Early U.G.R.R.s were rudimentary. Sometimes Kambui would run the simulation as a one-man show; in other instances, slave catchers gave chase with firecrackers and squirt guns. At first, Kambui offered simulations through black youth-leadership programs, but around 1990 he took a job at Wilder Forest, then a nonprofit camp and retreat center. Wilder came with staff, land, activist inclinations, and thousands of yearly visitors; in the busy season, Kambui ran two or more reënactments a week.
He began to incorporate horses, dogs, large casts of conductors, and, in one instance, a rented paddle steamer, which he transformed into a slave ship by blacking out the windows and carpeting the lower deck in straw. It was the second part of a three-day simulation for sixty black teens, which began at an ersatz African village, continued with real farm labor and a night escape, and ended with a mind trick: Kambui took participants to breakfast at a local restaurant, where, by prearrangement, white staff members denied them service.
“It was pure gold,” Karen McKinney, who played a slave trader on the boat, told me. Now a scholar of Biblical studies, and a longtime advocate of experiential learning, McKinney believes that, with the right instructor, “risky” simulations can be pedagogically invaluable.
“Kamau was an action figure,” Melvin Carter III told me. Once among McKinney’s captives, and now St. Paul’s first African-American mayor, he remembers the experience as a crucial life lesson. When Carter and three friends staged a “rebellion,” refusing to stand for a slave auction, Kambui picked one of them up and threw him into the St. Croix River. Carter wrote down what he said next: “Fellas, I appreciate your resolve. But look around you. The women, children, and old folks you all love will need men like you to be strong enough to suffer whatever it takes to be around when they need protection. Don’t just take yourself out of the game for nothing.”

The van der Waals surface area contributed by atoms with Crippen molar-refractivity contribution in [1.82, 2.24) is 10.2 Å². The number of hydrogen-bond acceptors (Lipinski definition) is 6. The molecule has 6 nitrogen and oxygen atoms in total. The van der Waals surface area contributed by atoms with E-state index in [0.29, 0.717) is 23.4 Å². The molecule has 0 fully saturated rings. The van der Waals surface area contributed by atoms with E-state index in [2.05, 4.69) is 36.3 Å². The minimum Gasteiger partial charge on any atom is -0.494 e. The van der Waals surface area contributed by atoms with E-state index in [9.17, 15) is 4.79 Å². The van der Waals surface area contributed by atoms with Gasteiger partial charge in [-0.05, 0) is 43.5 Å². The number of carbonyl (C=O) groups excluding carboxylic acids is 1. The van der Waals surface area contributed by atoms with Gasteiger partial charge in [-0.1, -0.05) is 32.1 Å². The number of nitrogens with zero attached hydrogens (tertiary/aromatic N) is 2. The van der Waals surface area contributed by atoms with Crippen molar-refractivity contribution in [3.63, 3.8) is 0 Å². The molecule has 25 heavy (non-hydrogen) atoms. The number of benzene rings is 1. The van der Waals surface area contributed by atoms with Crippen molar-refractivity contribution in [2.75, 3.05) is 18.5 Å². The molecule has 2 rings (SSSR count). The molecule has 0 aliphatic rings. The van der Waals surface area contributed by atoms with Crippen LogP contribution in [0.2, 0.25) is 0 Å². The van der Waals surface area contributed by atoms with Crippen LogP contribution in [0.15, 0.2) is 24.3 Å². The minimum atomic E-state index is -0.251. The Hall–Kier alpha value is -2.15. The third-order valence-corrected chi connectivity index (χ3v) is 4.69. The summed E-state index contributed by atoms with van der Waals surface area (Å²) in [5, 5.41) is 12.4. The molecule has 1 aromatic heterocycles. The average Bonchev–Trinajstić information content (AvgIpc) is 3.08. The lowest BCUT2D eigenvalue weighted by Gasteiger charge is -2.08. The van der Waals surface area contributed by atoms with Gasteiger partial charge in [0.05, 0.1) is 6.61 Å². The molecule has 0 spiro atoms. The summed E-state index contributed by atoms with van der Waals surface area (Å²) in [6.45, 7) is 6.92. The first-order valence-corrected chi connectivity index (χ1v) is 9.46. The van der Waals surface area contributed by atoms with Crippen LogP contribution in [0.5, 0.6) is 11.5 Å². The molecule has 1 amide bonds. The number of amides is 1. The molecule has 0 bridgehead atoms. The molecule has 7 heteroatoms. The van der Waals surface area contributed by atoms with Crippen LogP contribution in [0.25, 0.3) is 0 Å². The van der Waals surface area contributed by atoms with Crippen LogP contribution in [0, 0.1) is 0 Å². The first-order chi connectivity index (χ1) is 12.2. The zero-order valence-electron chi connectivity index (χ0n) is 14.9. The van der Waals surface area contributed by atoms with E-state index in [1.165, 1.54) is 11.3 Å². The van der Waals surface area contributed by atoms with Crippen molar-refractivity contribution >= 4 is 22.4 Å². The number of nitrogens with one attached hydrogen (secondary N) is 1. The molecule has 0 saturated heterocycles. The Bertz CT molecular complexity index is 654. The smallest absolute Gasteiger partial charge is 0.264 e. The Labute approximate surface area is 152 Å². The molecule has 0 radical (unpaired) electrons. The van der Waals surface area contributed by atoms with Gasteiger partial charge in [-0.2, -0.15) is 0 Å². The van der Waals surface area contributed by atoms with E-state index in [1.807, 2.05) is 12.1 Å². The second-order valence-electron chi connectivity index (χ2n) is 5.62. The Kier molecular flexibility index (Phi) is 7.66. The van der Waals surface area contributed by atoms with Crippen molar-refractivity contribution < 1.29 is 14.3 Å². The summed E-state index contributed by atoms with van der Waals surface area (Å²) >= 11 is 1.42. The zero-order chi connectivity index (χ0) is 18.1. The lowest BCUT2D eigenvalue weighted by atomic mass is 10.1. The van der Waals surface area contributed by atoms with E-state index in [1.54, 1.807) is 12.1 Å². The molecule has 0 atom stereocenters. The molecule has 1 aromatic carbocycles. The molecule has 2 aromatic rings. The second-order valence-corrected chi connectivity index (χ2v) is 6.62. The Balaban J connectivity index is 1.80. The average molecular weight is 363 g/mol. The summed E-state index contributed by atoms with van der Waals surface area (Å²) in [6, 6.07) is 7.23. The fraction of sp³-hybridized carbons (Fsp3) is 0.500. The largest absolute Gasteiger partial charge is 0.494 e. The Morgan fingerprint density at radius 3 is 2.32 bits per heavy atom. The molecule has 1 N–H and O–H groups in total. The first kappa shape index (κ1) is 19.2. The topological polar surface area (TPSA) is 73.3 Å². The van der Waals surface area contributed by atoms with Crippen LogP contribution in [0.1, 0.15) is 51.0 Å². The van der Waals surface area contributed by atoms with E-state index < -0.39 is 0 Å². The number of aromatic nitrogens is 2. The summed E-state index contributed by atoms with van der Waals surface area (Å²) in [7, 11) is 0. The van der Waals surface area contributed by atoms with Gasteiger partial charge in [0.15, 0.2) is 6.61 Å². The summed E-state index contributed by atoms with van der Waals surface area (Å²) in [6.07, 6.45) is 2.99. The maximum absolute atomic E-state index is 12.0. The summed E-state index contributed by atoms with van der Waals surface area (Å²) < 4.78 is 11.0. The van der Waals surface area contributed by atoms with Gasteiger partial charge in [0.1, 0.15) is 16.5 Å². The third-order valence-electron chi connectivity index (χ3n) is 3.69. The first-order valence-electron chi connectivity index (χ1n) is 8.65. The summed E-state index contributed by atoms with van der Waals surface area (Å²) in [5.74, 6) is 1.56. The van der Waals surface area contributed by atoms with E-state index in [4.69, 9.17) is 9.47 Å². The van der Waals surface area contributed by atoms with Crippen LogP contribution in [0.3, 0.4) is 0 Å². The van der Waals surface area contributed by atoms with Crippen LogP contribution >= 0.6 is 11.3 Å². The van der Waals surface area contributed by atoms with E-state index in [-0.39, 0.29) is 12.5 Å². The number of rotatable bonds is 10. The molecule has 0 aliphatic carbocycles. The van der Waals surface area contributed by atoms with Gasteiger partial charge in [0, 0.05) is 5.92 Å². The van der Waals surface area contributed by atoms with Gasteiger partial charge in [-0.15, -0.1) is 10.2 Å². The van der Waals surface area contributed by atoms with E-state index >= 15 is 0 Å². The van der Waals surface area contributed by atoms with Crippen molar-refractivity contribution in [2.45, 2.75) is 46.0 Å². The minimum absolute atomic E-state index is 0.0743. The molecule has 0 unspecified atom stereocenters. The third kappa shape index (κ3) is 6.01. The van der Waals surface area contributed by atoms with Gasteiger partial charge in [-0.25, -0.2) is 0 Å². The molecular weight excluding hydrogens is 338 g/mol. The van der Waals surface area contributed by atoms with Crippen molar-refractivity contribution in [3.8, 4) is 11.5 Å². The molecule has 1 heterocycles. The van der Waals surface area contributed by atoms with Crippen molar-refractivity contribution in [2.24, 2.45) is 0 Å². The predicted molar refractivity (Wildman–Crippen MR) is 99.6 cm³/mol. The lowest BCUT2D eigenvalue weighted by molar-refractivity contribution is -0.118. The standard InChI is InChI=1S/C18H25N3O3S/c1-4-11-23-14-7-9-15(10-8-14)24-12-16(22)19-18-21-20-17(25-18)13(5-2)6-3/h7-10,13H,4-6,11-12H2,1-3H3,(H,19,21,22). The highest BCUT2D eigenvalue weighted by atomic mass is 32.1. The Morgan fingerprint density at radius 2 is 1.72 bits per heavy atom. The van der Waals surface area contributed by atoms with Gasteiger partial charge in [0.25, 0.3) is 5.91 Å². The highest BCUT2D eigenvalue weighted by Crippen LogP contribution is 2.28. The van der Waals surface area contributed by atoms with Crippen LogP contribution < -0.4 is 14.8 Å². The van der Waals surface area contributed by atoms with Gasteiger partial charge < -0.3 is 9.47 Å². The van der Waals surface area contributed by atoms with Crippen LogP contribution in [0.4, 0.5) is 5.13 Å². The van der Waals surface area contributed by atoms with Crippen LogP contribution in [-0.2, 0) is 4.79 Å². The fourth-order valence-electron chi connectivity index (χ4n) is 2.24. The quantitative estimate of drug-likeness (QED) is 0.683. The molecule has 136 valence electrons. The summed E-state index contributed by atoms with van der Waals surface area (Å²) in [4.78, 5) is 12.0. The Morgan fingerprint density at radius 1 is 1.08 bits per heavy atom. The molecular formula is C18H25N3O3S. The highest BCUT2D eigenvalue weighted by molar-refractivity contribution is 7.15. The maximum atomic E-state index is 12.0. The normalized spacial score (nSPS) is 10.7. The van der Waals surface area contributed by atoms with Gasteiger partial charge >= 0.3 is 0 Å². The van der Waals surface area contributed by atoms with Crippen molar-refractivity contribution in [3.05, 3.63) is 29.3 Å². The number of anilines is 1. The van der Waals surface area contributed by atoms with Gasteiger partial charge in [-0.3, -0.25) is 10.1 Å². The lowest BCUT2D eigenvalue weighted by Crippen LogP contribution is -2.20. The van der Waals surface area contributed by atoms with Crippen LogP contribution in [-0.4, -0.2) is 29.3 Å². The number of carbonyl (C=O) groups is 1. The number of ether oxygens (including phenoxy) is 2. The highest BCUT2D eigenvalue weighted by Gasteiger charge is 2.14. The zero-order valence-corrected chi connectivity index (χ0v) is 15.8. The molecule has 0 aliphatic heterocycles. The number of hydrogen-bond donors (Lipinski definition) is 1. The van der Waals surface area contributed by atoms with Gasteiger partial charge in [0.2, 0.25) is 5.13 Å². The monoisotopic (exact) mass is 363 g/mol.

In Paul Beatty’s satirical novel “The Sellout,” the protagonist’s father is a practitioner of “Liberation Psychology,” who cultivates his son’s race consciousness through a variety of cruel, Pavlovian experiments. (The punch line is that his son grows up to own a slave and reëstablish segregation in modern California, as a way to foster black solidarity.) With similar zeal, Kambui fixated on the contemporary notion that black adolescents faced a crisis of character. Amid the racist law-and-order panic of the nineteen-nineties, when Minneapolis was briefly known as “Murderapolis,” he volunteered with a Twin Cities group of black men called Save Our Sons (S.O.S.), which mentored local boys thought to have criminal proclivities. The founder was Melvin Carter, Jr., a St. Paul police sergeant and the father of the current mayor. U.G.R.R.s were “one of the keys to recapturing our youth,” Carter told me when we spoke at Golden Thyme. “You get these inner-city tough kids up in the woods and they cry like babies.”